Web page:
пламя; яркий свет; пыл ; страсть ; предмет любви;
пылать; гореть; пламенеть; вспыхнуть; вспылить
- McMurdo never made the grade but like many Scots his early interest in the game ignited a flame of passion for football that has never been extinguished.
- Bored as he waits for the liquid to boil, eyed admiringly by his pint-sized partner, he plays with wooden spills, dipping them into the solution and passing them through the flame beneath.
- Because incense burns at an even rate and without flame, it is well suited for measuring the division of the religious day and for other purposes.
- She was amazed at herself, at the weird awful feeling of triumph which was consuming her body, licking up over her like a flame.
- Prices had been driven up 125 per cent since 1914 and the wave of nation-wide strikes and industrial unrest that had been coming to a head on the eve of the great conflict, burst into flame.
- The moth flies into the flame of her own accord.
- from the power of the flame.
- Since then only a few have carried the flame in Europe and India, but recently the worldwide growth of homopathy has started to look again at the LM potencies which Hahnemann describes, in a footnote to 270 as being " the most powerful and at the same time mildest in action i.e. as the most perfected ."
- It seemed to me that the Quirkes gloried in the poetry of paganism, but were not true pagans, eager to propitiate feared gods with flame and sacrifice.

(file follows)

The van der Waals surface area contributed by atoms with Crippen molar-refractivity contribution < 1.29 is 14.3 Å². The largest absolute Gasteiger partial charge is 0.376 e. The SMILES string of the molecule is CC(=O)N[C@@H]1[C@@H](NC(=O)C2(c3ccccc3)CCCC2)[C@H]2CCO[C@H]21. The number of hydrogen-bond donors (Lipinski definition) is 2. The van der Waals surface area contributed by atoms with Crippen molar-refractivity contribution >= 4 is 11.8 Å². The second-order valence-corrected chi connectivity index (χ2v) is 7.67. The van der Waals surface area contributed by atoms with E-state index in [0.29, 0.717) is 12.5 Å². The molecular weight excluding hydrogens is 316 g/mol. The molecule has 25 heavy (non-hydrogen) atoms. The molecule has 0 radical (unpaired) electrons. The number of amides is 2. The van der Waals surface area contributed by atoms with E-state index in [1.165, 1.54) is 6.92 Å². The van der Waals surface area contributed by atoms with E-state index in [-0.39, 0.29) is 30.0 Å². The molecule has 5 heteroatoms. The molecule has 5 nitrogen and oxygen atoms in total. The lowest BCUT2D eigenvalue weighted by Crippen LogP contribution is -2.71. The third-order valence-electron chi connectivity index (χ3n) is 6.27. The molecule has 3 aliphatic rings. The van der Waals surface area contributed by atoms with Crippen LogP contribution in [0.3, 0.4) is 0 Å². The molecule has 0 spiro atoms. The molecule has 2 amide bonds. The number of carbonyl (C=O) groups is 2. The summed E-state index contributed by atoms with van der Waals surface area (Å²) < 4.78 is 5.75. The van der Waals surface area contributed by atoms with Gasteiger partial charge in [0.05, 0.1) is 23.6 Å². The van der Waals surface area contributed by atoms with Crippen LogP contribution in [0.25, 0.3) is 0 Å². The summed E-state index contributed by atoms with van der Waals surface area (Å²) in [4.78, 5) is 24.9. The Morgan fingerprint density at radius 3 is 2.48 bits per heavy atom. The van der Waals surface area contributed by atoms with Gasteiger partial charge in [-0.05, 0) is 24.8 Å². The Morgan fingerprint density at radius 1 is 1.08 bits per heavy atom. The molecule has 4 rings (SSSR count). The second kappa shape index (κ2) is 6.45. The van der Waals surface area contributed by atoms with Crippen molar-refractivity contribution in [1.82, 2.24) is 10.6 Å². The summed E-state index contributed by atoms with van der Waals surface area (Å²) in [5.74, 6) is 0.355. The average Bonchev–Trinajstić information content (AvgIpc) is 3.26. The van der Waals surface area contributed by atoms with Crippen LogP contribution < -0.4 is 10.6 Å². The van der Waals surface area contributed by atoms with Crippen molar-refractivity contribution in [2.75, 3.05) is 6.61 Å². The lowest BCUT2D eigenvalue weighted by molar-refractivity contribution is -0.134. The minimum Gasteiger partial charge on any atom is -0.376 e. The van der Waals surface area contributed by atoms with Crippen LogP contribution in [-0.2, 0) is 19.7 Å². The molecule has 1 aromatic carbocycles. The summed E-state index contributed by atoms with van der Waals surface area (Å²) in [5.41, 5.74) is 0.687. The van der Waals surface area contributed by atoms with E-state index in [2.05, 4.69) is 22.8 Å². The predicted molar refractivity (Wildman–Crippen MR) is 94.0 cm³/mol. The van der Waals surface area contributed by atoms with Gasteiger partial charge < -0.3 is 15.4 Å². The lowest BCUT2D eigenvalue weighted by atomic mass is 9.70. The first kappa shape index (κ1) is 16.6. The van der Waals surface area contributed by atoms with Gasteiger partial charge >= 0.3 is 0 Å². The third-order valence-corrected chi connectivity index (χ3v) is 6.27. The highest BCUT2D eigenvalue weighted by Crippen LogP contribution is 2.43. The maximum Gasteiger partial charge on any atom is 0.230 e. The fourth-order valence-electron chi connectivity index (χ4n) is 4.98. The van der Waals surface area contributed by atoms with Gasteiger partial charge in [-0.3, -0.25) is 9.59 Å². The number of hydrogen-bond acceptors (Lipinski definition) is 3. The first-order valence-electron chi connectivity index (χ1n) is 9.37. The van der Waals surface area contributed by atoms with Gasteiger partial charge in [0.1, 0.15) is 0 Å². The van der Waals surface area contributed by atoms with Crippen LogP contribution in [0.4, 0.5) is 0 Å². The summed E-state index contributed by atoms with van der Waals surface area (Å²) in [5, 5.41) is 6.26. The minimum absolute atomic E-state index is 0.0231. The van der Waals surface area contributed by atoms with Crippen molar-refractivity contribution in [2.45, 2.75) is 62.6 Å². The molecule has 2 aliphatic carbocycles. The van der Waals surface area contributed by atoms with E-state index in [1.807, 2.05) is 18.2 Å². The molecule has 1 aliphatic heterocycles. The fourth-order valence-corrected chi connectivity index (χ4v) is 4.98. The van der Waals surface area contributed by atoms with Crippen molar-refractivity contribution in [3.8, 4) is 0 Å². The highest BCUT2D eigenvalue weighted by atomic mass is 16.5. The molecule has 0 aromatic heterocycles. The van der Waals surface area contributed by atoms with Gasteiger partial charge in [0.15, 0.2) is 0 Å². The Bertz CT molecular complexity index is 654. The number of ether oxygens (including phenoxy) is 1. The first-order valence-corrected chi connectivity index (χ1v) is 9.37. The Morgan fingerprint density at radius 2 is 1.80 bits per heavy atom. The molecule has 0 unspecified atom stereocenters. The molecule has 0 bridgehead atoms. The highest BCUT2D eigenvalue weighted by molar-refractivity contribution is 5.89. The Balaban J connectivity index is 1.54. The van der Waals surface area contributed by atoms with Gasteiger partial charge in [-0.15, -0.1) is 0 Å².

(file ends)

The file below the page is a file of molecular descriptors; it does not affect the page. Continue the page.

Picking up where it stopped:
- The study, which includes flame retardants, antioxidants, heat stabilisers, light stabilisers, colorants and blowing agents, forecasts an 18 per cent growth over the five year period with sales rising from 1200m in 1991 to 1300m in 1996.
- flying Than a burnt-out flame.
- Here were audio spaces that, in certain instances, bled around comers out of sight of their sources; sculptural/architectural spaces around and through which the viewer must travel; virtual spaces of onscreen worlds; visual spaces of Greenbergian flatness, for example in Susan Hiller's well-known Belshazzar's Feast (1983-;4), where images of flame move towards the purity of pixels (though she also devotes attention to the generation of images and gestalts from the eye itself); geographical spaces, notably in the move of Judith Goddard's environmental sculpture, Electron (1987), from Dartmoor indoors.
- Shadows fled into every corner of the poky little room as the flame flickered, shrank, a knife of burning air in the damp room.